Others, thinking they have stumbled upon a remarkable deal—an “inside scoop”—that no one else knows about, want to share it, and forward the spam to other people. Effectively, they become the means by which spam spreads—acting as unwitting “agents” of the spammers.
Spammers are anonymous and unseen, employing tactics to catch one off guard. They are successful when one becomes “sold” on their message. And, if the deception is believed deeply enough, such people will pass it on to others. This is where the similarities between email spam and spiritual spam are realized.
A Remarkable Parallel
As Christians, our battle is not against people, governments or physical things. Our foes are much more powerful. Notice: “For we wrestle not against flesh and blood, but against principalities, against powers, against the rulers of the darkness of this world, against spiritual wickedness in high places” (Eph. 6:12). This passage goes on to describe the armaments used to fight the Christian battle. However, using wisdom, if we protect our mind in advance, we can avoid many battles altogether (Prov. 22:3).
Perhaps you are already beginning to see the parallel that exists between spam and Christianity. In our battle against “principalities and powers,” we are bombarded with spiritual spam—wrong thoughts, ideas and attitudes—on a daily basis.
Satan attempts to deluge the human mind with wrong ideas and thoughts—wrong focuses—like spammers sending millions of unwanted emails. Most of the time, Christians are able to ward off the passing thoughts that Satan injects into their minds (Eph. 2:2). When we do this, we win the battle before it even begins. We effectively delete this unwanted spam, never taking the time to read its unwanted content.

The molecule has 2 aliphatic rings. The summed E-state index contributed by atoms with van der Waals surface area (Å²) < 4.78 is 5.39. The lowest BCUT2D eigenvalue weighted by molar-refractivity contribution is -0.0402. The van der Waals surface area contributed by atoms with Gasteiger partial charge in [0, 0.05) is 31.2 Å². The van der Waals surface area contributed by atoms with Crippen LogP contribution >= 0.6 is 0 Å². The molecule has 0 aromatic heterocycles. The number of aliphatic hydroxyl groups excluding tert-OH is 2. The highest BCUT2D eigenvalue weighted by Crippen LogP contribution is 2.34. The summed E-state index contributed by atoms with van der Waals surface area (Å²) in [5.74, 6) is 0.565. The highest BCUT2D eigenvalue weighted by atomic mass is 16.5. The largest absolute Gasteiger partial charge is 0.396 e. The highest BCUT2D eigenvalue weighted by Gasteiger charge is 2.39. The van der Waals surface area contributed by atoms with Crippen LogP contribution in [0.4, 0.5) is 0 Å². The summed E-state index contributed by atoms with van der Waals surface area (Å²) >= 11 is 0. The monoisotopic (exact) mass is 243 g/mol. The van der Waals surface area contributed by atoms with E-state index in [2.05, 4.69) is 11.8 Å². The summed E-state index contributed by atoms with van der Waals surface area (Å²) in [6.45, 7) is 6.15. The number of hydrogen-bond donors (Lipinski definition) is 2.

Yet, this is not always the case. In some instances, we allow thoughts to remain a little longer. We may even entertain them. The apostle James describes this process and its inevitable result: “But every man is tempted, when he is drawn away of his own lust, and enticed. Then when lust has conceived, it brings forth sin: and sin, when it is finished, brings forth death” (1:14-15).
Sin always starts in the mind. If such thoughts are allowed to take root, they will “conceive” and “bring forth sin.” Or put another way: First you think it, then you do it!
Satan’s Next Step
The devil has a “next step” to his scheme. A Christian who allows his mind to be overrun with spiritual spam will focus on this type of “reading.” He will start to become very familiar with these thoughts, which will begin to feel comfortable to him. This will cause him to seek others who do the same—who think the same. Many have heard it said that two people who fully agree are “kindred spirits,” or “like minds.” This is especially true in the Church. As the old saying goes, “Birds of a feather flock together.”